Connect with us

Role Playing Games

Shadowrun 101: Part 3 – Priority Points

Professor Hutton has explained races and classes…now it’s time to talk about priorities!



Hopefully after reading part 1 and 2 you have a general idea of what type of character you want to play.  And now we move on to the priority table.  The priority table is how to further tweak your character.  It’s a set of five categories: metatype, attributes, skills, magic or resonance, and resources.  The idea is to assign priority to each of these categories from A to E depending on which ones help you build your character.  Let’s look at each category individually.

Metatype (adjustment points).  Based on your metatype, there are potentially higher ceilings for their values.  Trolls have higher body, elves better agility, etc.  With this category, your character will get extra adjustment points to put into your character’s attributes.  Remember, to increase any attribute or skill it will cost karma points and goes up by a factor of 5 for each increase.  For example, to raise an attribute from 5 to 6, it will cost 105 karma.  With jobs ranging from 1 to 6 karma per job, increasing these stats can take a while.  With these adjustment points, it’s 1 for 1.  With metatype, it depends on what you are playing.  These adjustment points are specifically allocated for Edge, magic, and for specific racial attributes.  A priority is for dwarves, orks, and trolls and gives 13 adjustment points.  B priority is also for dwarves, orks, and trolls but only gives 11 adjustment points.  C priority is for all metatypes and gives 9 adjustment points.  D priority is also for all metatypes and gives 4 adjustment points.  And finally, E priority is for all metatypes and gives 1 adjustment point.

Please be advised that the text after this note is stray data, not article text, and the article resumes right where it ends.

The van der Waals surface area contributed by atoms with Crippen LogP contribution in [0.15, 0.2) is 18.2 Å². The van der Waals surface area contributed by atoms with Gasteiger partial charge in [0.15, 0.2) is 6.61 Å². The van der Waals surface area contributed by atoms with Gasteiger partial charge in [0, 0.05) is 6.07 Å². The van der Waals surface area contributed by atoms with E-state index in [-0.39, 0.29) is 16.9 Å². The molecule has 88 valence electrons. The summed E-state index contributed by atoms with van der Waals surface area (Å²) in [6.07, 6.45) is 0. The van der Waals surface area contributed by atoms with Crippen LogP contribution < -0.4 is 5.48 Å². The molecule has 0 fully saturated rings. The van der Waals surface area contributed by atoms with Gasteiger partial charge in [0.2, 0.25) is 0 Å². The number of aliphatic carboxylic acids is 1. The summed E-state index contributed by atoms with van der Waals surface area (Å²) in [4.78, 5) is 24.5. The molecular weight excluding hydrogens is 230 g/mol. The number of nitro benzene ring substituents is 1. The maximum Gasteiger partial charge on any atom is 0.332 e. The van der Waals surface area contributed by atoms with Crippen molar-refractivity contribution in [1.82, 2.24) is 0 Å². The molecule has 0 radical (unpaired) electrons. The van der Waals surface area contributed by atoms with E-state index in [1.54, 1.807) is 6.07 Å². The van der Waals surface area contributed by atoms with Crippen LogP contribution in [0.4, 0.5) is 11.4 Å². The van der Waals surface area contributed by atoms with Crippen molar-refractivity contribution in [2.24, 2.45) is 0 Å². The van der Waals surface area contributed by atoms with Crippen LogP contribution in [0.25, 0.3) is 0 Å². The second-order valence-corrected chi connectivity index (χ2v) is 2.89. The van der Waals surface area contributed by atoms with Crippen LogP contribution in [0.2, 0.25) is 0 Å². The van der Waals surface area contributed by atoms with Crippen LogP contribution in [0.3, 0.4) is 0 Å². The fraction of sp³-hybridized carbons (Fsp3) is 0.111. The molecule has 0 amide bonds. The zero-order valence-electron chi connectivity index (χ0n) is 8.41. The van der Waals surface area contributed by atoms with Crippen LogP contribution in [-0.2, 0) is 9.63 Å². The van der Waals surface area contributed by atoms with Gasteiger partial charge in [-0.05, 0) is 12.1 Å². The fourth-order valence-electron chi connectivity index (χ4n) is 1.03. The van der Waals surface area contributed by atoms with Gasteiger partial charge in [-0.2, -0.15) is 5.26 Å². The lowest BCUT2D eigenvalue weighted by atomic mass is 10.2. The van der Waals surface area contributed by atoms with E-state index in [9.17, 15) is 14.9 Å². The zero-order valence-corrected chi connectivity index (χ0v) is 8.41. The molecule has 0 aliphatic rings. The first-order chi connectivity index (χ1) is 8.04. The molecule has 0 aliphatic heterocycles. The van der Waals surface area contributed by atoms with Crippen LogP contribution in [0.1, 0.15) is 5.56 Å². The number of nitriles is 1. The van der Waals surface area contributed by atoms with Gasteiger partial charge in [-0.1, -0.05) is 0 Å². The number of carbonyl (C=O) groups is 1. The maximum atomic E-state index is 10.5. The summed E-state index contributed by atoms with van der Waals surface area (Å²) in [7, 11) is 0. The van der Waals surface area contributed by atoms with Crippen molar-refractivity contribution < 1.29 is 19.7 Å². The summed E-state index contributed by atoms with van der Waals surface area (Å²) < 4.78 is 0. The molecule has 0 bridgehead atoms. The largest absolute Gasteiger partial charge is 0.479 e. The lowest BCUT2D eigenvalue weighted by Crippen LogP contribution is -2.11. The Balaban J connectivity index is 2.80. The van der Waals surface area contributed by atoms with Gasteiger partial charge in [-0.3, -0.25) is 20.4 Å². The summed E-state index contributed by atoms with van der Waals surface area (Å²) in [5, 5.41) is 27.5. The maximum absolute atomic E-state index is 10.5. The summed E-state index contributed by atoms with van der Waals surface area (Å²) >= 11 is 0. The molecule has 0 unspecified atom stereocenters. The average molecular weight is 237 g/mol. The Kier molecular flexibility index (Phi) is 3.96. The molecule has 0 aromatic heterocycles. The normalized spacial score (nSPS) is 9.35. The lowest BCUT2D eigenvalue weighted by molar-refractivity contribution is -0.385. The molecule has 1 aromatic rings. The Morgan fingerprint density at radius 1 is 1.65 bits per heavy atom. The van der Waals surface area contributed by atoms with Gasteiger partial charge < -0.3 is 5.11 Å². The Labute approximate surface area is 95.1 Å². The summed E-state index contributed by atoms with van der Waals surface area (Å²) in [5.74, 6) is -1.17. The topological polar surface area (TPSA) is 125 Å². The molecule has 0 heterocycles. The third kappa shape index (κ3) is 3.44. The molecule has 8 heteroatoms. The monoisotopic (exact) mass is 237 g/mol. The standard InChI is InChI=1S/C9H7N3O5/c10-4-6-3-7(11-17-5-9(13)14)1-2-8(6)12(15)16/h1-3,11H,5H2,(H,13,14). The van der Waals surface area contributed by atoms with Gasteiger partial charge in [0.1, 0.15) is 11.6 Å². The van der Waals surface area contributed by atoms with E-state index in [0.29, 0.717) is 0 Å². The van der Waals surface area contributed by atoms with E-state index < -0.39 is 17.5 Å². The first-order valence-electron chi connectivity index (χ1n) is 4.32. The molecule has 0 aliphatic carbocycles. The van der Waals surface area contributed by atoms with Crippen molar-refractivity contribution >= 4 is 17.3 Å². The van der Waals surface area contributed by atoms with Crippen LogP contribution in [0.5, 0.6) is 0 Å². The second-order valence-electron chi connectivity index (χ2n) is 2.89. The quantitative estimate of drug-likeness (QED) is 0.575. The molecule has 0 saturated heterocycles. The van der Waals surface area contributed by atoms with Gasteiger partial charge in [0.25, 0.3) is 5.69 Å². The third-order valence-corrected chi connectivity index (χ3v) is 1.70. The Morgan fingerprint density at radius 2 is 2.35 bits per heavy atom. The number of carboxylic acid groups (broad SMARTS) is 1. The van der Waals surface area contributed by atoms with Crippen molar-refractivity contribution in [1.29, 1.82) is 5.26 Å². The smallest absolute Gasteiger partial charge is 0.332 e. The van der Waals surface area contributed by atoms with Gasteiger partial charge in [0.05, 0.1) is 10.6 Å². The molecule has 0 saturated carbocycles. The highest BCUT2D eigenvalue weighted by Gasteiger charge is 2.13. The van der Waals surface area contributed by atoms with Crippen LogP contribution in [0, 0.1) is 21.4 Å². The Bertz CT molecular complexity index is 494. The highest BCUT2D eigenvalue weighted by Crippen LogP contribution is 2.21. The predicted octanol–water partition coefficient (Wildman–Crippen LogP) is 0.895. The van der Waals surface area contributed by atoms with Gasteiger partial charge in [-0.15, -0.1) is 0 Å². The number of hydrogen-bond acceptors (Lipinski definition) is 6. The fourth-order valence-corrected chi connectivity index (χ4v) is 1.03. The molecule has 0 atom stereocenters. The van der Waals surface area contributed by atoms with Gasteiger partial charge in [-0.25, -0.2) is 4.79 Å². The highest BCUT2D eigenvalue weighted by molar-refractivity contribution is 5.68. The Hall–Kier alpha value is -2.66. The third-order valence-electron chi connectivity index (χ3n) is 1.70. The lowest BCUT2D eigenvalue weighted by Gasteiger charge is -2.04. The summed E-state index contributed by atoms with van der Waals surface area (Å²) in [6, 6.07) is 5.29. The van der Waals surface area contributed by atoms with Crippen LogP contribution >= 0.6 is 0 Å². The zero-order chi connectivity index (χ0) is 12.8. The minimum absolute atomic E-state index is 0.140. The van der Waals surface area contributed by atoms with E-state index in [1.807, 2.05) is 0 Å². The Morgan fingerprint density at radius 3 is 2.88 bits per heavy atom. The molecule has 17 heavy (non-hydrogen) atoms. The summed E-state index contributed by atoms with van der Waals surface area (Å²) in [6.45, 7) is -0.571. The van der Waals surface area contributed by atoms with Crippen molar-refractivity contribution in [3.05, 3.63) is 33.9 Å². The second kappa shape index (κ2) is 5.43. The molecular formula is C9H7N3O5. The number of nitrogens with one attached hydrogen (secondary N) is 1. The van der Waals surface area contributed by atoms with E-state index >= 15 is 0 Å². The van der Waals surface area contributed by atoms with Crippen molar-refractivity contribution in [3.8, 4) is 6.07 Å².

The Attributes category is fairly straightforward.  Do you want more points for your attributes?  Do you want to be faster, stronger, or smarter?  This might be what you want to have as your highest priority.  A priority gives you 24 points, B gives 16, C gives 12, D gives 8, and E gives 2.  

The third category is Skills.  These points are for making your character more useful.  These are the points you want to shoot your guns, hack computers, or bluff your way through a tense negotiation.  During character creation, the highest a skill can be is 6.  If you want to be more utilitarian, you might want this as a high priority and take lots of skills.  If you want to be more specialized, then maybe this isn’t such a high priority.  A priority gives 32 points, B gives 24, C gives 20, D gives 16, and E gives 10.  

For the Magic or Resonance category, it’s important to decide right away if your character is going to know any magic.  Once the choice is made, it can’t be unmade.  Characters do not suddenly become awakened during play.  That being said, if your character is going to invest in cyberware and focus more on shooting weapons, there’s no need to have magic.  If you are planning on being an Adept, mage, or technomancer, this category is vital.  It might be less important for adepts, but for mages, shamans and technomancers, this is what you want as top priority.  This is how you get your spells and how powerful they will be.